It’s shocking to see Piqué on the bench. It’s shocking to see him and Jordi Alba, but at least Alba is playing. Piqué is doing nothing and has been seen watching games looking perplexed and sad. Seeing him like that provokes mixed reactions. On the one hand, there is the ‘he deserves it’. On the other hand, there are fond memories of the great player he was and we can’t help but hope he will be again. An imposing centre-back, a winner, strong but not aggressive, a good reader of the game, dangerous in the opponent’s area, important.
It was exciting to watch him in some of the games towards the end of last season, injured with a groin problem, standing up against rival attacks by sheer will and good positioning, doing his bit for his team and for his new coach. But at that moment it occurred to me whether, with a different life, different rest and a different dedication off the pitch, Piqué would not be in his current condition. I don’t know if Xavi would think the same, but the centre-back position has been the most improved since his arrival. Eric García, Andreas Christensen and Jules Koundé have all come in. Ronaldo Araújo is part of that defence, making Piqué the fifth choice centre-back. It’s a pity.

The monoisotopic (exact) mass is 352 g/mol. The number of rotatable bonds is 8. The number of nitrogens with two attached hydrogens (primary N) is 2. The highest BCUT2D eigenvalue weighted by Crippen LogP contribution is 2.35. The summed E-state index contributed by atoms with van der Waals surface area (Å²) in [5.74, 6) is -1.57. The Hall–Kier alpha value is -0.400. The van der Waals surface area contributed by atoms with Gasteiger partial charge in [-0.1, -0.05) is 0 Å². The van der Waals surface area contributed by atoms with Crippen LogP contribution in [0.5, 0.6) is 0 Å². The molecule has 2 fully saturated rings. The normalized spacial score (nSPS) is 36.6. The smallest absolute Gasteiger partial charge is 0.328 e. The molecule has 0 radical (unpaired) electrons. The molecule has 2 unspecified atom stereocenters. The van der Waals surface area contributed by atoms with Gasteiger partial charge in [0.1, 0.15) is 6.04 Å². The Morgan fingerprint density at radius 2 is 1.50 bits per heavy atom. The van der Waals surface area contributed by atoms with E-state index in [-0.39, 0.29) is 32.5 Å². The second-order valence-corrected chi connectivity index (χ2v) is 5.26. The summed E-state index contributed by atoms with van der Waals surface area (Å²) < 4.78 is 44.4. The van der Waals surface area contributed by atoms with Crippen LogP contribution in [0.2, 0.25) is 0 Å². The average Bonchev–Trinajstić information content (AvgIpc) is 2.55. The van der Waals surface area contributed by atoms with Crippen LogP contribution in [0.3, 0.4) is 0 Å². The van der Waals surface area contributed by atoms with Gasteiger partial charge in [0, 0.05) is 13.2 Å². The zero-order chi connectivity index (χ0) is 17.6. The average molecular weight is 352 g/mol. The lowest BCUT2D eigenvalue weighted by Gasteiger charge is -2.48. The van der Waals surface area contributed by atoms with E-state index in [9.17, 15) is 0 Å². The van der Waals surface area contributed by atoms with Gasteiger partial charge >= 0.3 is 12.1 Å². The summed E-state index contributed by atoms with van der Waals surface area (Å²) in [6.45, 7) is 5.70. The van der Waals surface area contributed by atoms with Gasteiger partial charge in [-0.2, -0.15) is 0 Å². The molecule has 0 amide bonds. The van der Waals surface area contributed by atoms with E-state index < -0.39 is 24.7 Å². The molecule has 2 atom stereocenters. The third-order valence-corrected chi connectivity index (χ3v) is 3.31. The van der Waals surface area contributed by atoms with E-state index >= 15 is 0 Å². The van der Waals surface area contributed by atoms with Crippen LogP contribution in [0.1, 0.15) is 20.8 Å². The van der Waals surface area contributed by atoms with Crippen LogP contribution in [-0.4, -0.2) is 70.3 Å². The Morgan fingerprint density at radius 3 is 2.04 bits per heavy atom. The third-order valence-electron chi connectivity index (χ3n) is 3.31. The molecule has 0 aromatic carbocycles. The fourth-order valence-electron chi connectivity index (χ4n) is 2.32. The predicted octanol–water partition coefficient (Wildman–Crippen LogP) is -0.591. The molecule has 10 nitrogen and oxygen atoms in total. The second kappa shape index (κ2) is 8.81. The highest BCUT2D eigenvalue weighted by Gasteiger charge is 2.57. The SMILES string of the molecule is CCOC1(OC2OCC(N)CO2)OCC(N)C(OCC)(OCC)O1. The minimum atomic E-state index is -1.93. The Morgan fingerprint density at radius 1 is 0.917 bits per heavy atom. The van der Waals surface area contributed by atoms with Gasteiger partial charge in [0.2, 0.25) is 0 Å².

But there is also Piqué off the pitch. That kid who threw stink bombs, spat at a manager in the back, and showed off to a city policeman. A prophet of new technologies (what became of Periscope?), sponsor for Barça, working with Rubiales, creator of a new Davis Cup, president of Andorra and therefore president of Barça, and finally the target of paparazzi. It is a way of understanding football radically opposed to that of Xavi, who always practiced his profession like an exclusive priesthood.